East Timor Religion, a Catholic Community in Southeast Asia

East Timorese Christians carry crucifixe
East Timorese Christians carry crucifixes during a procession in Dili to mark Palm Sunday on March 16, 2008. About 97% of East Timor's 800,000 people are Roman Catholic. It also has Muslim and Protestant minororities.

MARIO JONNY DOS SANTOS / Getty Images

The main East Timor religion is Roman Catholicism, accounting for more than 97.6% of the population. Even though the country was a province of Indonesia—a majority Muslim country—for nearly 30 years, less than 1% of the population is Muslim.

Key Takeaways: East Timor Religion

  • The main religion in East Timor is Roman Catholicism (97.6% of the population). 
  • Other religions practiced in the country: Protestant groups, including Assemblies of God, Baptist, Methodist, Presbyterian, Seventh-day Adventist, and Jehovah’s Witness (1.96% of the population); Muslim (0.2%); and other religions (0.2%).
  • Catholicism became a central part of Timorese culture during the Indonesian occupation, between 1975 and 2002. 

Though Catholicism is the main religion of East Timor, the state does not claim an official religion, and the constitution protects the right of religious freedom. In addition, religious education in public schools is compulsory, though it does include teachings on Catholicism, Protestantism, and Islam.

Catholicism in East Timor 

As a result of 400 years of Portuguese rule, the majority of the population of East Timor is Roman Catholic. The Portuguese arrived in East Timor while searching for spices during the 16th century, and they used the colony as a detention facility for political criminals. While the surrounding islands, which would later become Indonesia, were under Dutch control, Portugal managed to retain East Timor, half of the island of Timor. Portuguese merchants brought Jesuit priests to East Timor, introducing Catholicism for the first time.

During the colonial era, the Church was the principal protector of indigenous people against the abuses of the colonizers. The Church also took on the responsibility of educating the people, a trend that has carried into modernity. Most contemporary political leaders in East Timor were educated in Jesuit institutions.

The Pope Meets with East Timor President Jose Ramos-Horta
Pope Benedict XVI meets with East Timor President Jose Ramos-Horta at his private library, January 21, 2008 in Vatican City.  Alessia Giuliani-Vatican Pool / Getty Images

Portugal maintained control over the country until 1975, when it declared independence. The victory was short-lived, however, and Indonesia invaded and claimed the country nine days after declaring independence. During the Indonesian occupation, Catholicism became a central part of Timorese culture and identity. The number of baptized Catholics tripled during this time, from 30% in 1975 to more than 90% in the 1990s.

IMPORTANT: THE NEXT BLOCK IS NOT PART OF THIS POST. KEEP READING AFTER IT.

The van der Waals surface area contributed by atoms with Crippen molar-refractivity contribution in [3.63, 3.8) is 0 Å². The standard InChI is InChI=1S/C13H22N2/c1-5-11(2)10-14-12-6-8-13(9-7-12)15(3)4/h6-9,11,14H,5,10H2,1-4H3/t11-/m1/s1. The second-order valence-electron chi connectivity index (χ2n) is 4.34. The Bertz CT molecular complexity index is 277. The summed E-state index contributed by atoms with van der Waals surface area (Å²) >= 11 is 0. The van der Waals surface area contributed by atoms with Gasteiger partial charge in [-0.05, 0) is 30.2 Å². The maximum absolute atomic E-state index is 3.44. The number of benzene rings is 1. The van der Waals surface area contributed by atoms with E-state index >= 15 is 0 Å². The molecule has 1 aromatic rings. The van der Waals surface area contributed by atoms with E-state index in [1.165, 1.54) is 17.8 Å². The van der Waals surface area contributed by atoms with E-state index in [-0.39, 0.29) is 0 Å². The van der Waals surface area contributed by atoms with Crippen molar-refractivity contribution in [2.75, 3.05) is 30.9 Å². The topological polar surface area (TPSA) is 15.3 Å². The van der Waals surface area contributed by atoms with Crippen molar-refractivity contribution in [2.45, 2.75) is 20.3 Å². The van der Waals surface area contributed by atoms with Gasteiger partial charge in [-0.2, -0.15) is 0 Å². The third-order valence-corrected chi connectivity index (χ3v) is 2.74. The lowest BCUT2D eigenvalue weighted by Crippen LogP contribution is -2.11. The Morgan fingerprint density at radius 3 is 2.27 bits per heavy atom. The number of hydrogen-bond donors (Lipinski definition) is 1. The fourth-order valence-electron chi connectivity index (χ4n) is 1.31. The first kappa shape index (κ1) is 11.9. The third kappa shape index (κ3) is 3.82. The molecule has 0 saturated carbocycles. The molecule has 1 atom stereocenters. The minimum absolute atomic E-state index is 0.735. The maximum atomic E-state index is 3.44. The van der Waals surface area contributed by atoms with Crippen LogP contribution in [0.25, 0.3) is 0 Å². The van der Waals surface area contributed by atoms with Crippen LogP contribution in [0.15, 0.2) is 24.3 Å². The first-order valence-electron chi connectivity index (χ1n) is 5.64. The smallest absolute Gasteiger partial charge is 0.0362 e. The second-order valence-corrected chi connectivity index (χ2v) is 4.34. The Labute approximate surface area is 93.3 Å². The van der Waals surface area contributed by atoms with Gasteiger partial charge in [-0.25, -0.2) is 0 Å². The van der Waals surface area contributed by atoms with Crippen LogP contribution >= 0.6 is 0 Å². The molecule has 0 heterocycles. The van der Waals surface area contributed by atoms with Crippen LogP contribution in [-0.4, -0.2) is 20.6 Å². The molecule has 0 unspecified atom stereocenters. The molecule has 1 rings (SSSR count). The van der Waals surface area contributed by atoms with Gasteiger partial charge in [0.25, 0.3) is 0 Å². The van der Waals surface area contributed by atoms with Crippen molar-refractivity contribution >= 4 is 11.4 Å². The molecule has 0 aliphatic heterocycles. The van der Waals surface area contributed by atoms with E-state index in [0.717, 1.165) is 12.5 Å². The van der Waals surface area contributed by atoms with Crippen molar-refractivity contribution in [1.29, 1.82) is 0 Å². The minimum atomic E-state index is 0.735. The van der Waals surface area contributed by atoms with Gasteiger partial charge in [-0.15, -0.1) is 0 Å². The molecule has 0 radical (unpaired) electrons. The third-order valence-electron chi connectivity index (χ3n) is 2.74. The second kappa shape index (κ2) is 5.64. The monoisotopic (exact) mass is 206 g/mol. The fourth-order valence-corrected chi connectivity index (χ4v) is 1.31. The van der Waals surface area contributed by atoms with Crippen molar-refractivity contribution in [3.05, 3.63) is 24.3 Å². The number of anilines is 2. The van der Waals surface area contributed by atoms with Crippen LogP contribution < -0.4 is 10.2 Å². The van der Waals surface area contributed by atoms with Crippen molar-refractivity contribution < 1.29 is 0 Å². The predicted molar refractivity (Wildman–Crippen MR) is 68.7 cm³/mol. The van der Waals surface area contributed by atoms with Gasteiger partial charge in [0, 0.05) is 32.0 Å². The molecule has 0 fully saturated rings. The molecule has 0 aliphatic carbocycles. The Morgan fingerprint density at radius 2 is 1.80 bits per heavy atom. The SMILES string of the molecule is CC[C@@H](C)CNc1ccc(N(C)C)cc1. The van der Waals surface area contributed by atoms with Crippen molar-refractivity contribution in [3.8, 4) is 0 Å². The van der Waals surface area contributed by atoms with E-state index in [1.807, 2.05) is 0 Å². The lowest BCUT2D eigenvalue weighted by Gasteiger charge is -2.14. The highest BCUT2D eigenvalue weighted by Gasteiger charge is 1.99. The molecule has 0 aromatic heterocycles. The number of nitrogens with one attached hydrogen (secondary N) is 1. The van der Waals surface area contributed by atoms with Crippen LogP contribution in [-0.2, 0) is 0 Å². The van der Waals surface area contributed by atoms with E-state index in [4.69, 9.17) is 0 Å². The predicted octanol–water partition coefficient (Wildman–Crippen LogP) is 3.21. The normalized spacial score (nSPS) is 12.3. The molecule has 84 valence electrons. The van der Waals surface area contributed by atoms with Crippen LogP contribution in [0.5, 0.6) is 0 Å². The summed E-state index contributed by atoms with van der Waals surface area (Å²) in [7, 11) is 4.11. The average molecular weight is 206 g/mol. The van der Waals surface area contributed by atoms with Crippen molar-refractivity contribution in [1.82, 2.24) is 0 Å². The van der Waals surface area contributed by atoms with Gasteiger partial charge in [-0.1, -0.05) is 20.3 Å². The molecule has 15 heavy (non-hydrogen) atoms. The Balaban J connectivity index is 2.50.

After decades of violent conflict, Indonesia relinquished its claim, and in 2002, East Timor became the first sovereign nation of the 21st century and the second Catholic-majority country in Southeast Asia, following the Philippines.

Although most Timorese are Catholics, most practice the religion in conjunction with animist traditions and rituals.

Protestantism and Islam in East Timor

Only about 1.96% of the population of East Timor is Protestant. The largest Protestant group in East Timor is Assemblies of God, though several Protestant religious groups are present in the country. These groups include Baptist, Methodist, Presbyterian, Seventh-day Adventist, and Jehovah’s Witnesses.

Devotees of a minority Muslim community East Timor
Devotees of a minority Muslim community leave a mosque after offering a special morning prayer to kick off their Eid al-Fitr festival in Dili, 24 October 2006. CANDIDO ALVES / Getty Images

The country is also home to a small population of Muslims, most of whom are Sunni. Notably, the first prime minister of East Timor, Mari Alkatiri, was a Muslim.

The number of Protestants and Muslims in East Timor decreased by more than half during the Indonesian occupation, as most members of the two religious groups in the country supported Indonesian governance. After East Timor became independent, many Protestants and Muslims remained in West Timor as Indonesian citizens.

Animism in East Timor

Indigenous and pre-colonial religious practices in East Timor were polytheistic and animist, emphasizing the importance of spirits and a connection with nature. For example, crocodiles are symbolic and revered by the Timorese because the island is thought to have been created by a “Grandfather Crocodile”. According to legend, a young boy rescued a baby crocodile and the two traveled across the world together. When the crocodile died, its body became the island of Timor. Some natural spaces and geographical landmarks are considered lulik, or sacred, and offerings are frequently made to ancestors.

For most Timorese, these animistic traditions coexist with Catholicism, so the population does not identify explicitly as animist.

Sources

  • Bureau of Democracy, Human Rights, and Labor. 2018 Report on International Religious Freedom: Timor-Leste. Washington, DC: U.S. Department of State, 2019. 
  • Central Intelligence Agency. The World Factbook: East Timor. Washington, DC: Central Intelligence Agency, 2019.
  • Hodge, Joel. “The Catholic Church in Timor-Leste and the Indonesian Occupation.” South East Asia Research, vol. 21, no. 1, 2013, pp. 151–170.
  • Molnar, Andrea Katalin. Timor Leste: Politics, History, and Culture. Routledge, 2012.
  • Osborne, Milton E. Southeast Asia: An Introductory History. 11th ed., Allen & Unwin, 2013.
  • Somers Heidhues, Mary. Southeast Asia: A Concise History. Thames & Hudson, 2000.